On Desertification & Groundwater
An obvious question might be: Why Desertification / Why Groundwater Degradation? Awareness of rising CO2 levels in the atmosphere, rapidly melting icecaps, ozone depletion and global warming are now at the forefront of conversation and thinking. Desertification is, if anything, a confusing and unknown term to many as is the inter-relationship between it and the depletion and contamination of the relatively small amount of freshwater on the planet.
To get you visually focused on the global issues associated with dryland and freshwater degradation, I offer this composite graphic.
Let’s begin with the idea of desertification. The term dates back in use since at least 1949 when French geographer Andre Aubreville, a botanist and ecologist published his book on “Climate, Forets, et Desertification de l’Afrique Tropicale“. His definition conveys the complexities of the concept:
“Desertification is the impoverishment of terrestrial ecosystems under the impact of man. It is the process of deterioration in these ecosystems that can be measured by reduced productivity of desirable plants, undesirable alterations in the biomass and the diversity of the micro and macro fauna and flora, accelerated soil deterioration, and increased hazards for human occupancy.”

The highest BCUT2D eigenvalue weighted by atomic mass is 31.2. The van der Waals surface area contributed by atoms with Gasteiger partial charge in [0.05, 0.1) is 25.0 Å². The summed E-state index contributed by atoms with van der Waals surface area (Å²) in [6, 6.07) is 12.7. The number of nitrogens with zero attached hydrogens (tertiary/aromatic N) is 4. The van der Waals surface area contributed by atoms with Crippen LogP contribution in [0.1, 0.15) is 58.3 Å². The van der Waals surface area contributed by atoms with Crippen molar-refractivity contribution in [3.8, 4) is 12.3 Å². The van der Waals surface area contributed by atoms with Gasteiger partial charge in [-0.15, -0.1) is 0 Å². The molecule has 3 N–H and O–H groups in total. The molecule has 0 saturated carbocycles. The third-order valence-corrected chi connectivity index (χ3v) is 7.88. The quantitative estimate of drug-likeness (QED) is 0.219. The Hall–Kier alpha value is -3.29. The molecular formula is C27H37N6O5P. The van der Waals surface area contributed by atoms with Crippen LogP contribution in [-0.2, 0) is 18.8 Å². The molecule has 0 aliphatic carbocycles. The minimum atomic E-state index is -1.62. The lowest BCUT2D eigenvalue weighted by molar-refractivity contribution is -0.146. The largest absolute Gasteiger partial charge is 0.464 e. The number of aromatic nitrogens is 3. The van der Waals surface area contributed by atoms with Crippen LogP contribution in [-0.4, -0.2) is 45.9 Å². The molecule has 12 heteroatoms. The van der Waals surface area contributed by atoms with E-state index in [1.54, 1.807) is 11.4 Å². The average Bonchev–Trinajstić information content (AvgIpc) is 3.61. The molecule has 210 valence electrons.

He thought of desertification as the changing of productive land into a desert as the result of ruination of land by man-induced soil erosion.
He also stated:
“the closed forests are shrinking and disappearing, like evaporating spots. The trees of the open forests and savannas become more and more spaced out. On all sides the bare skin of Africa appears as its thin green veil of savanna burns, releasing a grey fog of dust into the atmosphere. Arable land is carried away by the yellow waters of rivers in flood. Slabs of sterile truncated soil, bearing tufts of grass around uprooted bushes, recall a kind of leprosy that is spreading over the face of Africa…”